The National Archives admitted this week a large picture of the 2017 Women’s March, which greets visitors at an exhibit celebrating 100 years of women’s suffrage, was edited to alter some signs that were critical of President Trump.

One sign saying “Trump & GOP — Hands Off Women” had the word “Trump” removed, as well as another sign that said “God Hates Trump.” Other signs mentioning parts of the female anatomy were also changed.

“As a non-partisan, non-political federal agency, we blurred references to the President’s name on some posters, so as not to engage in current political controversy,” National Archives spokeswoman Miriam Kleiman told The Washington Post on Friday.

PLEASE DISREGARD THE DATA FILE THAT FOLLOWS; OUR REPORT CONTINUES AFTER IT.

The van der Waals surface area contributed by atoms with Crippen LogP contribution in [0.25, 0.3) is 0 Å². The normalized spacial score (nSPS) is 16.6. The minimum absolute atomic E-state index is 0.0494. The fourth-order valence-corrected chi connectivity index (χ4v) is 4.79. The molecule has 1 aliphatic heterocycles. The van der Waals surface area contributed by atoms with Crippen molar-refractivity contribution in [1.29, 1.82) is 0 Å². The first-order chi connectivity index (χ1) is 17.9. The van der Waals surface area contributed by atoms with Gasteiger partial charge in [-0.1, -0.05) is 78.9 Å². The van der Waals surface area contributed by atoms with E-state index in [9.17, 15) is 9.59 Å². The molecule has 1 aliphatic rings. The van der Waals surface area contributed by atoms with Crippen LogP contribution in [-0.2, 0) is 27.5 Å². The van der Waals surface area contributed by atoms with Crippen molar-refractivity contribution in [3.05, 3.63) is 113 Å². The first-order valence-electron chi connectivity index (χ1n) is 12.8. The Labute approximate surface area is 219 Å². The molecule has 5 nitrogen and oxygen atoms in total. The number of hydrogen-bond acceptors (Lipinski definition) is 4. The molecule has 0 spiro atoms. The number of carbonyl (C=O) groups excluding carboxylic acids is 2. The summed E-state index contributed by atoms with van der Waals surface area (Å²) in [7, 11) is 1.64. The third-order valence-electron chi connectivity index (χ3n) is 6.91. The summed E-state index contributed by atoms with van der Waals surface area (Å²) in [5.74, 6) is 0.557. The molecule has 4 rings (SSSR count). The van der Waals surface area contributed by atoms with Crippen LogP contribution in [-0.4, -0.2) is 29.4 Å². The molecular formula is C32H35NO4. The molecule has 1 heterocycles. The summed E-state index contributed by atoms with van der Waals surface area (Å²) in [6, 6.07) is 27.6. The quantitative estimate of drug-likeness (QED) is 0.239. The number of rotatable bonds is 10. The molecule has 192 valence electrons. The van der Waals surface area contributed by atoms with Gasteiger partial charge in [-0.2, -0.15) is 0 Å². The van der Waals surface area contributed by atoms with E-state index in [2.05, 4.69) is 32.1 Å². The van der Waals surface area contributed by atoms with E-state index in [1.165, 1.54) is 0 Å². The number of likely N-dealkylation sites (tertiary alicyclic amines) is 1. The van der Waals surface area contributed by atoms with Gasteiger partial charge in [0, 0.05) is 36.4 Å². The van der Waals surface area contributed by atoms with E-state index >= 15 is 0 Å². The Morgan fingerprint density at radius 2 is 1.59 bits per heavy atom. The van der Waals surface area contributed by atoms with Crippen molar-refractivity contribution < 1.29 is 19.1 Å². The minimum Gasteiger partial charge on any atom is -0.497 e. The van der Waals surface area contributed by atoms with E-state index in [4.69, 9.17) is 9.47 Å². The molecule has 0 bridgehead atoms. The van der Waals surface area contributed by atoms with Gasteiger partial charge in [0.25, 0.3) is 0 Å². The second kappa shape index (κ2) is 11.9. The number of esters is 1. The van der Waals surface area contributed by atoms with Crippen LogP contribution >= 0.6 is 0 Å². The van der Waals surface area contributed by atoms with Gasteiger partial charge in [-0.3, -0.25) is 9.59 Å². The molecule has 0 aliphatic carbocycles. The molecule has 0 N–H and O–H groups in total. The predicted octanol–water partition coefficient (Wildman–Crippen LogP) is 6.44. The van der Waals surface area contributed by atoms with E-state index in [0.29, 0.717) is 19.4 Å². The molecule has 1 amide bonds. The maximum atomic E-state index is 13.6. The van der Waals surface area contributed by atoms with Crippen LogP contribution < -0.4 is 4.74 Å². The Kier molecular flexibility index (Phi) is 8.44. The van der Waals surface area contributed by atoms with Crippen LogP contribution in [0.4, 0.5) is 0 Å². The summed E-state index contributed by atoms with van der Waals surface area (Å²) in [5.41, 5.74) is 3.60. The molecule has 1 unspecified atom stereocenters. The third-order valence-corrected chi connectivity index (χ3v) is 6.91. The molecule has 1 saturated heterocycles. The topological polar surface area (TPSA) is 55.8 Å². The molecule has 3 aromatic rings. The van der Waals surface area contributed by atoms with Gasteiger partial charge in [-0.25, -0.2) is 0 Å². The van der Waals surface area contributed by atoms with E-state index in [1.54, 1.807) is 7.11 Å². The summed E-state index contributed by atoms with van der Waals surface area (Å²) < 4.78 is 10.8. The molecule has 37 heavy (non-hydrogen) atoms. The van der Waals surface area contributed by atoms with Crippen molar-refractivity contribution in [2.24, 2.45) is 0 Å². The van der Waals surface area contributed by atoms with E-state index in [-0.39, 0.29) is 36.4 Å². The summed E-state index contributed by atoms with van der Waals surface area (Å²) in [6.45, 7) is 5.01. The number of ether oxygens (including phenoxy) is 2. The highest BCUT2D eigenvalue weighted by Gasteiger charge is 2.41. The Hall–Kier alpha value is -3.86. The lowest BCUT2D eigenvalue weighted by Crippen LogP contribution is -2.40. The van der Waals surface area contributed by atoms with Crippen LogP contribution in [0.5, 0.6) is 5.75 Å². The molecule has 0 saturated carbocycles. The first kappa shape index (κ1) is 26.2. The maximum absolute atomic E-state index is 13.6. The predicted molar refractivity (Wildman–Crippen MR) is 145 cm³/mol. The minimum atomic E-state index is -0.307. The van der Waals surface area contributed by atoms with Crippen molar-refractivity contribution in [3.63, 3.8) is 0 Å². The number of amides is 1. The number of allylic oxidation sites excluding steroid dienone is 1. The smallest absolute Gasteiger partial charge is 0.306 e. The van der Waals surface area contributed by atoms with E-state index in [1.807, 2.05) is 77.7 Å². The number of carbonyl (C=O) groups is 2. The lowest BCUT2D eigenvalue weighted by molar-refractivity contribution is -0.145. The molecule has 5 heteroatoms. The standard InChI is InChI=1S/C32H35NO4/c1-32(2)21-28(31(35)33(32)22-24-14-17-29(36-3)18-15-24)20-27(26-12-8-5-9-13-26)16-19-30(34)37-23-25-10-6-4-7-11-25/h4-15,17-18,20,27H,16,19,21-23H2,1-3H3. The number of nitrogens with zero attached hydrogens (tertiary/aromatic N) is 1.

She added the Archives’ mission “is to safeguard and provide access to the nation’s most important federal records, and our exhibits are one way in which we connect the American people to those records. Modifying the image was an attempt on our part to keep the focus on the records.”

The altered photo showed a large crowd in Washington, D.C.,  on Jan. 21, 2017 — the day after President Trump was inaugurated. The photo is 49-by-69 inches and is juxtaposed against a picture from 1913 of a women’s suffrage mach on Pennsylvania Avenue.

The Archives told WaPo the decision to obscure the pictures was made by “agency managers” and museum staff members, and that archivist David S. Ferriero had been appointed by President Barack Obama in 2009.

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